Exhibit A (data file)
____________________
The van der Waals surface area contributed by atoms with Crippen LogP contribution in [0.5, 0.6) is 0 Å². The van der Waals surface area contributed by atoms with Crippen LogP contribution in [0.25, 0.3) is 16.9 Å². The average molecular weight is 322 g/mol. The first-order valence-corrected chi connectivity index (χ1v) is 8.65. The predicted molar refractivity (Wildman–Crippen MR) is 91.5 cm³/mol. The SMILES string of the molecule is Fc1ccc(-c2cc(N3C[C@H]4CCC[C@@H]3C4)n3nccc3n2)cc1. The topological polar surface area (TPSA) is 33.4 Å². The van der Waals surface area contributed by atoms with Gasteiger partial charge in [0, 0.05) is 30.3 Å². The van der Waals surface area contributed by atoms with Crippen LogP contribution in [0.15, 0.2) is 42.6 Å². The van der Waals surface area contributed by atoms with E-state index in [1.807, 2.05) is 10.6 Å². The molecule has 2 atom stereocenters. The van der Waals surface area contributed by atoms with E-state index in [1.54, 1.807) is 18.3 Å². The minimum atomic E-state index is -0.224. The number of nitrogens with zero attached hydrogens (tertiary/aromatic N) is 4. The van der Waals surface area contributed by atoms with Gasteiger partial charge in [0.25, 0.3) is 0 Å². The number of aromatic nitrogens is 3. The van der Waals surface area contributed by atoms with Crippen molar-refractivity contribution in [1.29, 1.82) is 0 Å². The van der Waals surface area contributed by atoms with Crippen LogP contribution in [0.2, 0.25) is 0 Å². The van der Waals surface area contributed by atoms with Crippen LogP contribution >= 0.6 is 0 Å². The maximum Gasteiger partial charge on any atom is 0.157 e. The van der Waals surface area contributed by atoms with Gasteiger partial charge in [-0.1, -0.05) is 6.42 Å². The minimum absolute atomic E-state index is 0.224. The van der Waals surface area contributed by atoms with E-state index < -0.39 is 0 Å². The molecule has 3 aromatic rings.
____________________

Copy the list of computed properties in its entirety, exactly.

The van der Waals surface area contributed by atoms with Crippen LogP contribution in [0.5, 0.6) is 0 Å². The van der Waals surface area contributed by atoms with Crippen LogP contribution in [0.25, 0.3) is 16.9 Å². The average molecular weight is 322 g/mol. The first-order valence-corrected chi connectivity index (χ1v) is 8.65. The predicted molar refractivity (Wildman–Crippen MR) is 91.5 cm³/mol. The SMILES string of the molecule is Fc1ccc(-c2cc(N3C[C@H]4CCC[C@@H]3C4)n3nccc3n2)cc1. The topological polar surface area (TPSA) is 33.4 Å². The van der Waals surface area contributed by atoms with Gasteiger partial charge in [0, 0.05) is 30.3 Å². The van der Waals surface area contributed by atoms with Crippen LogP contribution in [0.15, 0.2) is 42.6 Å². The van der Waals surface area contributed by atoms with E-state index in [1.807, 2.05) is 10.6 Å². The molecule has 2 atom stereocenters. The van der Waals surface area contributed by atoms with E-state index in [1.54, 1.807) is 18.3 Å². The minimum atomic E-state index is -0.224. The number of nitrogens with zero attached hydrogens (tertiary/aromatic N) is 4. The van der Waals surface area contributed by atoms with Gasteiger partial charge in [0.25, 0.3) is 0 Å². The number of aromatic nitrogens is 3. The van der Waals surface area contributed by atoms with Crippen molar-refractivity contribution in [1.29, 1.82) is 0 Å². The van der Waals surface area contributed by atoms with Crippen LogP contribution in [0.2, 0.25) is 0 Å². The van der Waals surface area contributed by atoms with Crippen LogP contribution >= 0.6 is 0 Å². The maximum Gasteiger partial charge on any atom is 0.157 e. The van der Waals surface area contributed by atoms with Gasteiger partial charge in [-0.1, -0.05) is 6.42 Å². The minimum absolute atomic E-state index is 0.224. The van der Waals surface area contributed by atoms with E-state index < -0.39 is 0 Å². The molecule has 3 aromatic rings.